Opinion

Royals, KCFD hold moment of silence before ALDS Game 5

Family members of Kansas City firefighters Larry J. Leggio and John V. Mesh were on the field during a ceremony before Wednesday’s ALDS Game 5 at Kauffman Stadium. Leggio and Mesh were killed while fighting a fire Monday night.
Family members of Kansas City firefighters Larry J. Leggio and John V. Mesh were on the field during a ceremony before Wednesday’s ALDS Game 5 at Kauffman Stadium. Leggio and Mesh were killed while fighting a fire Monday night. jsleezer@kcstar.com

Thirty-eight members of the Kansas City Fire Department strolled onto the field 10 minutes before the Royals and Astros played Game 5 of their American League Division Series on Wednesday at Kauffman Stadium.

Halfway through the procession, which lined up from home plate past the first-base bag, an unprompted cheer started and steadily grew among the sellout crowd, which had settled into its seats well before the opening pitch.

That cheer only grew louder when the families of Larry J. Leggio and John V. Mesh entered the field and huddled around the 2015 ALDS logo painted in the grass.

Leggio and Mesh were killed Monday in the line of duty when a wall collapsed as they battled a three-story blaze in the 2600 block of Independence Avenue.

There was a respectful and somber quality to the applause, especially compared to the raucous roars that followed as Johnny Cueto worked a perfect first inning.

After a 20-second moment of silence, many of the firefighters saluted during the National Anthem with some staring out at the color guard behind the mound and others looking toward the U.S. flag in right field that flew at half-staff for the second straight day.

This was the city’s salute to the ultimate sacrifice made by Leggio and Mesh. Two other Kansas City firefighters also were injured battling the fire.

“Kansas City, it’s a big city, but it’s a small town,” Royals Hall of Famer and special assistant to baseball operations Mike Sweeney said. “As a player, I always felt connected with the city. Times like this is evidence of that. This city is one big family.

“All cities try to come together in times of crisis. We’ve seen it all over the country, but Kansas City — there’s nothing like Kansas City. That’s what makes Kansas City so special.”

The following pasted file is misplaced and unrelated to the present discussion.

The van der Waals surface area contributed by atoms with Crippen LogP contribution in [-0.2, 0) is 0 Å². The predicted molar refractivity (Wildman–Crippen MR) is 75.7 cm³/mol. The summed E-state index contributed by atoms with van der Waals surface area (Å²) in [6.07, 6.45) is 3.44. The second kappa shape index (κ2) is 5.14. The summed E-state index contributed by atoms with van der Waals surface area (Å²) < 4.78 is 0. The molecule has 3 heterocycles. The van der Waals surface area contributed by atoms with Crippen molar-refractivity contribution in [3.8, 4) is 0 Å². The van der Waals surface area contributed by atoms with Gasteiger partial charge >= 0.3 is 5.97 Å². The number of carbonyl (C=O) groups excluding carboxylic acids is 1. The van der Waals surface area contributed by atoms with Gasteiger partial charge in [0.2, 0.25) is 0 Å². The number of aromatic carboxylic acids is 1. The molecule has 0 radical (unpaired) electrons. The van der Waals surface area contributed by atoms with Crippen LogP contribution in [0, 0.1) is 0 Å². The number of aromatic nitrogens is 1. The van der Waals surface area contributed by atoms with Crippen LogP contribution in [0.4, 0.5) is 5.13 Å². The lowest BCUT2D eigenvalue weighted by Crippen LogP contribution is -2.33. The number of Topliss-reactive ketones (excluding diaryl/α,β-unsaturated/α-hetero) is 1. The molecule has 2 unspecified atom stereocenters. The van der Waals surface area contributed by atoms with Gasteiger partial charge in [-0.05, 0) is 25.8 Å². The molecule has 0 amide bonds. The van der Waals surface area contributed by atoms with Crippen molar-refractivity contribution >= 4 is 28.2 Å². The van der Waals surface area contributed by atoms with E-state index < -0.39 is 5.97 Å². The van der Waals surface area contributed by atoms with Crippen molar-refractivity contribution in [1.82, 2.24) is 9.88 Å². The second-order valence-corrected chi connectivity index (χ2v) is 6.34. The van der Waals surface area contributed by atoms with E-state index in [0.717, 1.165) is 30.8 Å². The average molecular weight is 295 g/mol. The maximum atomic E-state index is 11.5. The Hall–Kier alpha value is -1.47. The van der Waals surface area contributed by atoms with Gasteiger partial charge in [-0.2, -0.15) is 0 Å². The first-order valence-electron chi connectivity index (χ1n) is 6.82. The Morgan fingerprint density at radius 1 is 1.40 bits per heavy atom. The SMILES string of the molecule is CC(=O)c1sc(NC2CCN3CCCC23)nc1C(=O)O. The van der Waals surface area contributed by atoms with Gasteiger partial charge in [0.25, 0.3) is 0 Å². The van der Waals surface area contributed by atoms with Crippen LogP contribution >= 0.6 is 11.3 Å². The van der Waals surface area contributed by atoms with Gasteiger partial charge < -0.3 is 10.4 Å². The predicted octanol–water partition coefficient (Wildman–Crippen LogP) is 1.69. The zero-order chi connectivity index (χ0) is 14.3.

Sweeney, who met the Leggio and Mesh families before the game, said the scene reminded him of the way baseball galvanized New York after the Sept. 11, 2001, terrorist attacks.

“It’s on a smaller scale, because we lost two heroes,” he said. “But still, we lost two heroes. For this baseball team to wrap its arms around those families the way that we have is special.”

Sweeney hung out in the Crown Club with families and first baseman Eric Hosmer and backup catcher Drew Butera also stopped by to pay his respects.

“To sit and hug and cry with the daughters and the brothers and the wives and mothers of these two Kansas City heroes, it puts life in perspective,” Sweeney said. “To know that the game of baseball and the Kansas City Royals can — they’re never going heal from this, but to help them get through this storm — is humbling.”

Someone pointed out to one of Mesh’s four daughters that she was a big fan when Sweeney played.

“Next thing I know, I’m hugging the four beautiful daughters of one of our heroes,” he said. “To hug his beautiful wife and tell her that she was married to a hero, it’s special.”

Mark Martinez grew up with Leggio and also knew Mesh. He lives in Gladstone now and is a utility for Fox Sports.

Martinez reached out to Kansas City Fire Department Captain Nino Bruno and fireman Frank Pace, two more friends in the department, about getting KCFD shirts for the Fox Sports 1 crew to wear as a show of solidarity.

“They talked to the chief and got it OK’d to give us all the shirts and everything,” Martinez said.

After getting the thumbs up from the network as well, Martinez picked up several shirts and passed them out to cameramen and other crew working the broadcast.

“We’ve been friends since we were kids and I know the Mesh family really well, so it’s just whatever I could do,” Martinez said.

Leggio’s older brother, Joe Mike, thanked Martinez for the gesture before the game.

One planned tribute to the fallen firefighters did not materialize. The Royals were unable to have the team and coaches wear special “KCFD” Royals hats during batting practice.

“We needed a little more time to make it happen,” Royals vice president for community affairs and publicity Toby Cook said. “It wasn’t MLB’s fault. It was a combination of timing and what was involved to get approval. It wasn’t going to happen before batting practice.”

Such tributes have been permitted before, such as with the Yankees after 9/11, but the protocol can be complicated with sponsor agreements and other issues.

Commissioner Rob Manfred allowed the Royals to wear KCFD shirts and hats during Tuesday’s voluntary workout, but the Royals never sought approval for pregame Wednesday because of the truncated timeframe.

“The process for doing it in a game as opposed to during a workout, particularly in a postseason game, would be a little more rigorous and it probably would have been too quick to get done today,” Manfred said.

The Leggio and Mesh families all wore the special KCFD hats, which were designed by Cumpy’s T-Shirt Shop owner Andrew Romano.

Cook said with extra time before a possible AL Championship Series in Kansas City, the Royals might revisit getting permission to wear the hats Friday.

Royals charities also donated the net proceeds of the in-stadium 50/50 raffle with half going to the local firefighters’ union, International Association of Fire Fighters Local 42, and half going to the Surviving Spouse and Family Endowment Fund of the Kansas City Metropolitan Crime Commission.

Tod Palmer: 816-234-4389, @todpalmer

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